The personal key 305 is derived from the user's username and password information, to ensure that the same personal key can be generated on any other machine 104-1, 104-2 on which the user subsequently installs the SCM client 151. The personal key 305 is preferably a symmetric key, and can be derived using any suitable key derivation algorithm. In a preferred embodiment, this is a PBKDF2 (Password-Based Key Derivation Function 2) based algorithm. In general, precautions are taken so that the personal key 305 is never stored on a server, but can be generated on any machine on which it is needed. It is possible, however, that in some embodiments, this password personal key 305 will be stored on a server protected with a security question for backup purposes, but in general the personal key 305 does not travel over the network during the file access operations described below. As will be seen, the personal key identifier does travel with the data file itself.
 The recovery key 306 is used as a backup key in the event that the personal key 305 is lost. This can be generated from a random seed as an asymmetric key using any suitable algorithm such as the RSA algorithm. This recovery key is saved in the local key store on device 104-3, but can also be stored on a server 106-2 associated with the SCM service. As will be understood shortly, an identifier for this recovery key is also preferably stored in every file that the user asks to be stored securely. The recovery key is then used to protect the passphrase, which is stored within the file itself. This passphrase can be used to recover the file in the event that the user's personal key 305 becomes lost or corrupted.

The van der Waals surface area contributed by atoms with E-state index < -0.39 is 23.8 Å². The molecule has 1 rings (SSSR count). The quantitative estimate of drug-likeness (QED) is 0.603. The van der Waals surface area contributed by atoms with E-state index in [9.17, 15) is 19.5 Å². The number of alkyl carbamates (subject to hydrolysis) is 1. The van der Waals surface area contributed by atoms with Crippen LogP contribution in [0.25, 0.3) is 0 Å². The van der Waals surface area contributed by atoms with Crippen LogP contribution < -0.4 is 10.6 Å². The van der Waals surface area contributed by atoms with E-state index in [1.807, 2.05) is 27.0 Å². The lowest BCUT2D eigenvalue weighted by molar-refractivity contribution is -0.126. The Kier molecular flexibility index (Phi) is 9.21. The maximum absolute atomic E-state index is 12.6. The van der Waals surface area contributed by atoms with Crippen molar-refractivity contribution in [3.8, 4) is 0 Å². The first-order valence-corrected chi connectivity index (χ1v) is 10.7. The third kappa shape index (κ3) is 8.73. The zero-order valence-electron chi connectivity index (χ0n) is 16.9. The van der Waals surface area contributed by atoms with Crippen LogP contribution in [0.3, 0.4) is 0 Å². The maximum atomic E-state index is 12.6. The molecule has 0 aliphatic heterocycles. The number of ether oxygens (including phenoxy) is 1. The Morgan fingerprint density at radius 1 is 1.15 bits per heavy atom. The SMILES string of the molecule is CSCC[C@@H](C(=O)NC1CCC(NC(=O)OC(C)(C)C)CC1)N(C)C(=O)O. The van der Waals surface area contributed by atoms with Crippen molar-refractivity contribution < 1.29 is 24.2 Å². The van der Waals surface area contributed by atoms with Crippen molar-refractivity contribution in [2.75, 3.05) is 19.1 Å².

In the event that the user is an existing user, state 303 is entered from state 301 in which the personal key 305 is again generated from the username and password information. Other keys associated with the user can also be retrieved from the server in state 304. This can include retrieval of the recovery key 306 that is used as the backup key as well as any keys necessary to access any shared folders.
 These keys are then stored locally in state 307.
 FIG. 4 is a flowchart of operations performed when a request is made to securely store a file. In general, a passphrase or password is generated based on both a global unique file identifier (ID) specially created for each file and (b) a key value that can be either (i) the personal key 305 of the user that "owns" the file (in the case of a private file that is not being shared) or (ii) a shared key in the case of a file shared with other users. This password is then encrypted using the user's recovery key 306, and then stored in the file itself. This recovery key, however, is not used unless the personal key 305 associated with the user or "owner" of the file is lost.